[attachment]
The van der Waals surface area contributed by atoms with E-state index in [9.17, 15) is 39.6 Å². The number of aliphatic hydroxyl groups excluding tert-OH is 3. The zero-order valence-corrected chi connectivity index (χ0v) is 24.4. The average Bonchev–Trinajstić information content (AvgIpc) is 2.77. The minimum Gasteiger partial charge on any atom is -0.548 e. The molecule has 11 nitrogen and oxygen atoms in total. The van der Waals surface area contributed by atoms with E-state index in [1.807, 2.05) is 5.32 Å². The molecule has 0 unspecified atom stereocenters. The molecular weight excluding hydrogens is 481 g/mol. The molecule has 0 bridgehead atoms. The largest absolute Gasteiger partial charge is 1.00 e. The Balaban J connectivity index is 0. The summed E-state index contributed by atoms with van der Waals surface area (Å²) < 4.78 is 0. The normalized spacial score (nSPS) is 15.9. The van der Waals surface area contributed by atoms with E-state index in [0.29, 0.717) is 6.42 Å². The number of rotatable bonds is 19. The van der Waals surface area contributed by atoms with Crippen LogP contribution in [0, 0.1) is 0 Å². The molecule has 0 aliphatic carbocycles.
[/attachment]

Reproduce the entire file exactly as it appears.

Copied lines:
The van der Waals surface area contributed by atoms with E-state index in [9.17, 15) is 39.6 Å². The number of aliphatic hydroxyl groups excluding tert-OH is 3. The zero-order valence-corrected chi connectivity index (χ0v) is 24.4. The average Bonchev–Trinajstić information content (AvgIpc) is 2.77. The minimum Gasteiger partial charge on any atom is -0.548 e. The molecule has 11 nitrogen and oxygen atoms in total. The van der Waals surface area contributed by atoms with E-state index in [1.807, 2.05) is 5.32 Å². The molecule has 0 unspecified atom stereocenters. The molecular weight excluding hydrogens is 481 g/mol. The molecule has 0 bridgehead atoms. The largest absolute Gasteiger partial charge is 1.00 e. The Balaban J connectivity index is 0. The summed E-state index contributed by atoms with van der Waals surface area (Å²) < 4.78 is 0. The normalized spacial score (nSPS) is 15.9. The van der Waals surface area contributed by atoms with E-state index in [0.29, 0.717) is 6.42 Å². The number of rotatable bonds is 19. The van der Waals surface area contributed by atoms with Crippen LogP contribution in [0, 0.1) is 0 Å². The molecule has 0 aliphatic carbocycles.